After much speculation, California Gov. Arnold Schwarzenegger
officially moved the state's primary to Feb. 5, adding the delegate-rich
behemoth to the list of states vying for more influence in the
presidential nomination process.
our presidential primaries in June used to mean nominees were
locked before we ever had a chance to vote," Schwarzenegger
said after signed the move into law on March 15. "I'm happy
to say these days are over
.We will get the respect California
More than 20 other states, home to more than half the nation's
population, have moved or are considering advancing their presidential
primaries to Feb. 5, which could result in the first de facto
"national primary" that decides the presidential nominees
at a historically early date.
In addition to California, Electoral College heavyweights New
York, Texas and Florida, as well as smaller states such as Utah
and Kansas, are weighing pushing up their primaries to Feb. 5,
a date analysts have dubbed Super Duper Tuesday, Mega Tuesday,
Giga Tuesday or the Powerball Primary.
Both parties have tried various penalties and incentives to discourage
frontloading primaries, but state governments are still vying
for earlier primary dates to increase their political influence.
"One of the many reasons people are focusing on the campaign
with such an intensity and at an earlier stage is because people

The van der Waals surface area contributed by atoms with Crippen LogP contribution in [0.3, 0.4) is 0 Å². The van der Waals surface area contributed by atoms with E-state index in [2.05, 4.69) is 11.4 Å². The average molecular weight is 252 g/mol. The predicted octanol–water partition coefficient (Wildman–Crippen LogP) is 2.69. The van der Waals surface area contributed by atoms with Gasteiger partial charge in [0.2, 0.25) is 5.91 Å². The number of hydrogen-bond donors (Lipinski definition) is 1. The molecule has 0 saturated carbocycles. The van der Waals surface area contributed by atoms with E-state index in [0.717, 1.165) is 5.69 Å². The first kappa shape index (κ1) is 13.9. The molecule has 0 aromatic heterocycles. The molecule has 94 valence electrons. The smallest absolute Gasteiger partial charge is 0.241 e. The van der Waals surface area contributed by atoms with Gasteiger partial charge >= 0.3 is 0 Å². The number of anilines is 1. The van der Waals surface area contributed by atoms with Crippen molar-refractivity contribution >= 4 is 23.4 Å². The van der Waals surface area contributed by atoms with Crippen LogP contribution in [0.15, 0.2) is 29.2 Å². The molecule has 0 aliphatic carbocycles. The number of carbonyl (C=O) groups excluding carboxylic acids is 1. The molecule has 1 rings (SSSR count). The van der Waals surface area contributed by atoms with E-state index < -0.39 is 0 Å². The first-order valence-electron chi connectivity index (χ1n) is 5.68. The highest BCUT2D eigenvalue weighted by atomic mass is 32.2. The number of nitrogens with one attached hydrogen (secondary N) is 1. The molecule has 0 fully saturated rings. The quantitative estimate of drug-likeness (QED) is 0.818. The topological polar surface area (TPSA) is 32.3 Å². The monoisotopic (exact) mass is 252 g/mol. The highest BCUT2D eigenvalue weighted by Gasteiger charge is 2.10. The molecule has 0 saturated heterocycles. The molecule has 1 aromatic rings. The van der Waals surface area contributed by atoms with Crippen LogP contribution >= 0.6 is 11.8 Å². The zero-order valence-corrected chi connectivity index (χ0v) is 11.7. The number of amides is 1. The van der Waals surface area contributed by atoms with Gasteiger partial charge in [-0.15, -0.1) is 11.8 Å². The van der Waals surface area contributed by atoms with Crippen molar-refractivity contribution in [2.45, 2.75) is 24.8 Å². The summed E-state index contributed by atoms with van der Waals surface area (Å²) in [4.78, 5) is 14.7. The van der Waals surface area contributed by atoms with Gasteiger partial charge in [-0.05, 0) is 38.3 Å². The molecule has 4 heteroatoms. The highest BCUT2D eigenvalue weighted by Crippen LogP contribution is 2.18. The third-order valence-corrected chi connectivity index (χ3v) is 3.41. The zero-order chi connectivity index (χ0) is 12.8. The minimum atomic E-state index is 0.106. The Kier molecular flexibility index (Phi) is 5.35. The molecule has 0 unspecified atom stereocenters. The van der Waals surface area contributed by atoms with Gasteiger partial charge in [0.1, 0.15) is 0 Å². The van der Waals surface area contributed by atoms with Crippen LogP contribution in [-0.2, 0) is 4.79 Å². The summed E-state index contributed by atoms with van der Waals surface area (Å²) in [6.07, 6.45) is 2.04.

realize its going to be, more than ever before, winner take all
early February," says Barbara Kellerman, a professor at the
Kennedy School of Government at Harvard University.
Analysts on both sides agree that earlier primaries put increased
pressure on candidates to raise funds to increase name recognition.
They also expect campaign strategies to change from shorter meet-and-greets
to "tarmac-to-tarmac" stumping -- that is making larger
public appearances in major metropolitan areas before flying to
the next location. In addition, an increased importance on TV
and other mass media will bring with it rising costs.
"There's a barrier to get in," said Republican media
consultant Brad Todd. "The prospect of how much it costs
to compete now is more than a little daunting. Candidates have
to get in early to raise money to have enough to compete on a
Despite the temptation to move their dates up, some analysts
say larger states may go through the time and effort to move their
primary dates with little impact on their roles in selecting the
"The larger the state you are, the less impact you have
by moving your primary forward," said Todd. "Candidates
are always going to go to Florida, California and Texas."
Others think candidates -- and voters -- need more time.
"I would prefer to see a somewhat longer primary season,"
said political analyst Stu Rothenberg. "Give more people
time to look at the candidates. If some stumble, they have a second
chance, but now there's not time."
The Iowa caucus and New Hampshire primary have been first for
more than 30 years, causing candidates to devote considerable
time and money there. Since 1976, the winners from Iowa went on